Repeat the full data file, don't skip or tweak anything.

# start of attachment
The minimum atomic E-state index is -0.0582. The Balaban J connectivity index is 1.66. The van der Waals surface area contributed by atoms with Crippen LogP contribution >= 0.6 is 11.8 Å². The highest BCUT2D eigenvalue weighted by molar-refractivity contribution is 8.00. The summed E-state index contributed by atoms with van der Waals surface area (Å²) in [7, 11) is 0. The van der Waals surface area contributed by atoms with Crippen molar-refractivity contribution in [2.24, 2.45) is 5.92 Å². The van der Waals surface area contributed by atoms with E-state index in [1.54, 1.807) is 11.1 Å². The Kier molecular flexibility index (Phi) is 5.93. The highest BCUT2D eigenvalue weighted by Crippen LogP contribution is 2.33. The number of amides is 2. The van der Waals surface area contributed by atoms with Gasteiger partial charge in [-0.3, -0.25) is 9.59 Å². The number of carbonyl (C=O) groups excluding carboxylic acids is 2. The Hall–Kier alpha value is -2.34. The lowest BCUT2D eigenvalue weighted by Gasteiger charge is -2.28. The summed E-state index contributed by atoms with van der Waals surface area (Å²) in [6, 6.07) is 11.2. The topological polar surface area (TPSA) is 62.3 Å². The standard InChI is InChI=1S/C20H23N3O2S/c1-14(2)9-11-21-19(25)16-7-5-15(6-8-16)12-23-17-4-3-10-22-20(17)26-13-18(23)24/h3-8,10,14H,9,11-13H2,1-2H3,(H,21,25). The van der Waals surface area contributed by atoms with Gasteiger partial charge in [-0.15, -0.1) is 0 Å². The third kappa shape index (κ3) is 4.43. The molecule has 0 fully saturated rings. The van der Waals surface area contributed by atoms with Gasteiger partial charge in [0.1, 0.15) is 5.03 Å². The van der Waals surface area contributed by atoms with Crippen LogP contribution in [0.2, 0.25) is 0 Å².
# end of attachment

The minimum atomic E-state index is -0.0582. The Balaban J connectivity index is 1.66. The van der Waals surface area contributed by atoms with Crippen LogP contribution >= 0.6 is 11.8 Å². The highest BCUT2D eigenvalue weighted by molar-refractivity contribution is 8.00. The summed E-state index contributed by atoms with van der Waals surface area (Å²) in [7, 11) is 0. The van der Waals surface area contributed by atoms with Crippen molar-refractivity contribution in [2.24, 2.45) is 5.92 Å². The van der Waals surface area contributed by atoms with E-state index in [1.54, 1.807) is 11.1 Å². The Kier molecular flexibility index (Phi) is 5.93. The highest BCUT2D eigenvalue weighted by Crippen LogP contribution is 2.33. The number of amides is 2. The van der Waals surface area contributed by atoms with Gasteiger partial charge in [-0.3, -0.25) is 9.59 Å². The number of carbonyl (C=O) groups excluding carboxylic acids is 2. The Hall–Kier alpha value is -2.34. The lowest BCUT2D eigenvalue weighted by Gasteiger charge is -2.28. The summed E-state index contributed by atoms with van der Waals surface area (Å²) in [6, 6.07) is 11.2. The topological polar surface area (TPSA) is 62.3 Å². The standard InChI is InChI=1S/C20H23N3O2S/c1-14(2)9-11-21-19(25)16-7-5-15(6-8-16)12-23-17-4-3-10-22-20(17)26-13-18(23)24/h3-8,10,14H,9,11-13H2,1-2H3,(H,21,25). The van der Waals surface area contributed by atoms with Gasteiger partial charge in [-0.15, -0.1) is 0 Å². The third kappa shape index (κ3) is 4.43. The molecule has 0 fully saturated rings. The van der Waals surface area contributed by atoms with Gasteiger partial charge in [0.1, 0.15) is 5.03 Å². The van der Waals surface area contributed by atoms with Crippen LogP contribution in [0.2, 0.25) is 0 Å².